Government has an each-way bet as it pours $1 billion into carbon capture quest
Energy Minister Angus Taylor has stressed the need to “back every horse” in the race to reduce emissions, as the federal government announces a new $1 billion fund to invest in carbon capture and storage technology.
Prime Minister Scott Morrison (left) and Minister for Energy and Emissions Reduction Angus Taylor drive a hydrogen-fuelled car around a Toyota test track in Melbourne. (AAP Image/Pool, William West)
The Morrison government wants Australia’s green bank to invest in the controversial technology, with $500 million to help fund small start-ups considered too risky for private finance.
The other half of the money for the $1 billion Low Emissions Commercialisation Fund is expected to come from the private sector.
Taylor said he wanted to see the technology fund set up as soon as possible, to invest in a diverse range of emission reduction methods.
“We don’t want to pick and choose a technology on some kind of ideological basis, anything that can work is our focus here,” he told ABC radio on Wednesday.
“We need every horse in the race. (Emissions reduction) is a difficult goal for the world, it’s a difficult goal for Australia, you can’t rule things out.”
The coalition plans to introduce legislation to parliament before the next election due by May 2022.
The government lists examples including for investment of renewable-powered carbon capture and storage, lower emissions steel and aluminium as well as advancements in battery storage, soil carbon and solar panels.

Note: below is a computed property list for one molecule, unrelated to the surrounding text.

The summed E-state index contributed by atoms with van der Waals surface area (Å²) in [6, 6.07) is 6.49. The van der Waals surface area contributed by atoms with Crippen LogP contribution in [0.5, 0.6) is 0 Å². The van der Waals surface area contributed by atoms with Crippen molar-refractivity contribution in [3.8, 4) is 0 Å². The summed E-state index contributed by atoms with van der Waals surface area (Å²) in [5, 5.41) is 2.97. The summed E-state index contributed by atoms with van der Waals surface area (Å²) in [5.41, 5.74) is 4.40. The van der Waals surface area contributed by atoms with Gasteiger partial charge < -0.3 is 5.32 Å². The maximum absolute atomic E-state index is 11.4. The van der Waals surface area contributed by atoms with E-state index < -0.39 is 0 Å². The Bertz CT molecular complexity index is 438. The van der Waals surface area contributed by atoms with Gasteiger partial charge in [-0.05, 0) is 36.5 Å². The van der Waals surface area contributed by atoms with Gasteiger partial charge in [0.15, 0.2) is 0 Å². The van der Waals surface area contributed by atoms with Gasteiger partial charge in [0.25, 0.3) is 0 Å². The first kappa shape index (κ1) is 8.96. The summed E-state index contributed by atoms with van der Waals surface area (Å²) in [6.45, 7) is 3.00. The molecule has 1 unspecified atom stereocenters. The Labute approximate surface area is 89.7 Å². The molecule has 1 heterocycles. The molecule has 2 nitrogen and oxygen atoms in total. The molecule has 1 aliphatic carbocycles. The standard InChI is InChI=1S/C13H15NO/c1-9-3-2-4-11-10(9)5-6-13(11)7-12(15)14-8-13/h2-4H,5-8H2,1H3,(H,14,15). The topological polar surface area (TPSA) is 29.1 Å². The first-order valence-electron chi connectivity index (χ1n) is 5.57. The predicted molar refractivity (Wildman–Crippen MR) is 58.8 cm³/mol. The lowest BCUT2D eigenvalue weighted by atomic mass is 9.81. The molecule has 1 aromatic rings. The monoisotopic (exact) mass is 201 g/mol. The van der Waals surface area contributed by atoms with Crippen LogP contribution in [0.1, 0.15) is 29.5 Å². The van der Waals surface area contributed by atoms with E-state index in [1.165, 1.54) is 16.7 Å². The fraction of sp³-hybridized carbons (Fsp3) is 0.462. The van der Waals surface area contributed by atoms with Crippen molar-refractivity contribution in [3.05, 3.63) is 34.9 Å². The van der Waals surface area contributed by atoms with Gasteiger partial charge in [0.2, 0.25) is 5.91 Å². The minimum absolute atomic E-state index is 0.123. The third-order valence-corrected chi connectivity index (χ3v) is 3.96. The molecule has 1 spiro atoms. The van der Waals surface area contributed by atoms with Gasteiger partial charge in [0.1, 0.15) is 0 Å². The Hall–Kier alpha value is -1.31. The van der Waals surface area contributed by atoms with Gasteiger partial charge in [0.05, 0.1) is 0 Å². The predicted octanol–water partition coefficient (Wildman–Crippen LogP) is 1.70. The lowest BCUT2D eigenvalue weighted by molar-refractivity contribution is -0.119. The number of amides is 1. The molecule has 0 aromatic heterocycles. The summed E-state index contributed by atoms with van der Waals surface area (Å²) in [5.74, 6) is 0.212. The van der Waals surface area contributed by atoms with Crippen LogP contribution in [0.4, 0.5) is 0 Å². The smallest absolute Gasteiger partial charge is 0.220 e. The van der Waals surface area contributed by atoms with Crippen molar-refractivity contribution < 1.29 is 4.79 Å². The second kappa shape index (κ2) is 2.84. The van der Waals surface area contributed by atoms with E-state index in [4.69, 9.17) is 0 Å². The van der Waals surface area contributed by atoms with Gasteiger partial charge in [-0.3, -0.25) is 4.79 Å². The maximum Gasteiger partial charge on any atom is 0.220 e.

“Australia can become a world leader in creating low emissions technology that is both affordable and scalable, helping get emissions down while creating jobs,” Prime Minister Scott Morrison said.
While Taylor described the proposal as “sensible”, the legislation would need the support of crossbench senators in order to pass.
The fund would allow for more start-ups to invest in emissions reduction means.
“There’s a gap in the market, it’s difficult for (start-ups) to get funding, and there’s a role for government to play alongside the private sector,” he said.
Opposition climate spokesman Chris Bowen said Labor would closely examine the new policy.
“We have opposed a diversion of renewable energy funding to carbon capture and storage,” Bowen told ABC television.
“As I said at the very beginning we’ll look at the details, all I have seen is spin.”
Bowen said the legislation would be a test for the Nationals to support the measures, after the junior coalition partner previously attempted to seek changes to the government fund to allow investment in nuclear energy and carbon capture.
Queensland Nationals senator Matt Canavan criticised the plan as “a billion dollars for a bunch of rent-seekers who are talking about fake jobs”.
“It seems like a big waste of money to me,” Senator Canavan, who’s a constant critic of green initiatives, told Nine Network on Wednesday.
“We need to look at real jobs, not just green jobs.”
Carbon capture and storage has been criticised by the likes of mining magnate Andrew “Twiggy” Forrest as an unproven failure.